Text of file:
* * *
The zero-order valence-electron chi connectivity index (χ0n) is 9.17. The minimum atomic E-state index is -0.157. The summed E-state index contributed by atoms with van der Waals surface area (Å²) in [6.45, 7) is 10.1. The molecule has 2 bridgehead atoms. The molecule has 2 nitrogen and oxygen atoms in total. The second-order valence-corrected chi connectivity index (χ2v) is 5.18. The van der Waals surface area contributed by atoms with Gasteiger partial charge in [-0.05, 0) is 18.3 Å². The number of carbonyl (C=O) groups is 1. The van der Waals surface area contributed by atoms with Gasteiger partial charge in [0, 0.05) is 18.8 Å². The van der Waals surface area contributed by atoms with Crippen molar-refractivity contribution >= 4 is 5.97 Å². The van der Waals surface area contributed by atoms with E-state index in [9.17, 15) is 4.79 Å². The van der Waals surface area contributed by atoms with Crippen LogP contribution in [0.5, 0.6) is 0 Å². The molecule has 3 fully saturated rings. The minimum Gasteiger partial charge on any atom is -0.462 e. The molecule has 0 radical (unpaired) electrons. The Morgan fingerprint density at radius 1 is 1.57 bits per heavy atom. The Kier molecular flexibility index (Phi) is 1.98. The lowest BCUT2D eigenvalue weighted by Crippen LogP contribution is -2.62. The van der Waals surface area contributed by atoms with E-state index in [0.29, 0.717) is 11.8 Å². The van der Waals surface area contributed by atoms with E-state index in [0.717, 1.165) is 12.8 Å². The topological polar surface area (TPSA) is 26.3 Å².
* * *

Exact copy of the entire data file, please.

The zero-order valence-electron chi connectivity index (χ0n) is 9.17. The minimum atomic E-state index is -0.157. The summed E-state index contributed by atoms with van der Waals surface area (Å²) in [6.45, 7) is 10.1. The molecule has 2 bridgehead atoms. The molecule has 2 nitrogen and oxygen atoms in total. The second-order valence-corrected chi connectivity index (χ2v) is 5.18. The van der Waals surface area contributed by atoms with Gasteiger partial charge in [-0.05, 0) is 18.3 Å². The number of carbonyl (C=O) groups is 1. The van der Waals surface area contributed by atoms with Gasteiger partial charge in [0, 0.05) is 18.8 Å². The van der Waals surface area contributed by atoms with Crippen molar-refractivity contribution >= 4 is 5.97 Å². The van der Waals surface area contributed by atoms with E-state index in [9.17, 15) is 4.79 Å². The van der Waals surface area contributed by atoms with Crippen LogP contribution in [0.5, 0.6) is 0 Å². The molecule has 3 fully saturated rings. The minimum Gasteiger partial charge on any atom is -0.462 e. The molecule has 0 radical (unpaired) electrons. The Morgan fingerprint density at radius 1 is 1.57 bits per heavy atom. The Kier molecular flexibility index (Phi) is 1.98. The lowest BCUT2D eigenvalue weighted by Crippen LogP contribution is -2.62. The van der Waals surface area contributed by atoms with E-state index in [0.29, 0.717) is 11.8 Å². The van der Waals surface area contributed by atoms with E-state index in [0.717, 1.165) is 12.8 Å². The topological polar surface area (TPSA) is 26.3 Å².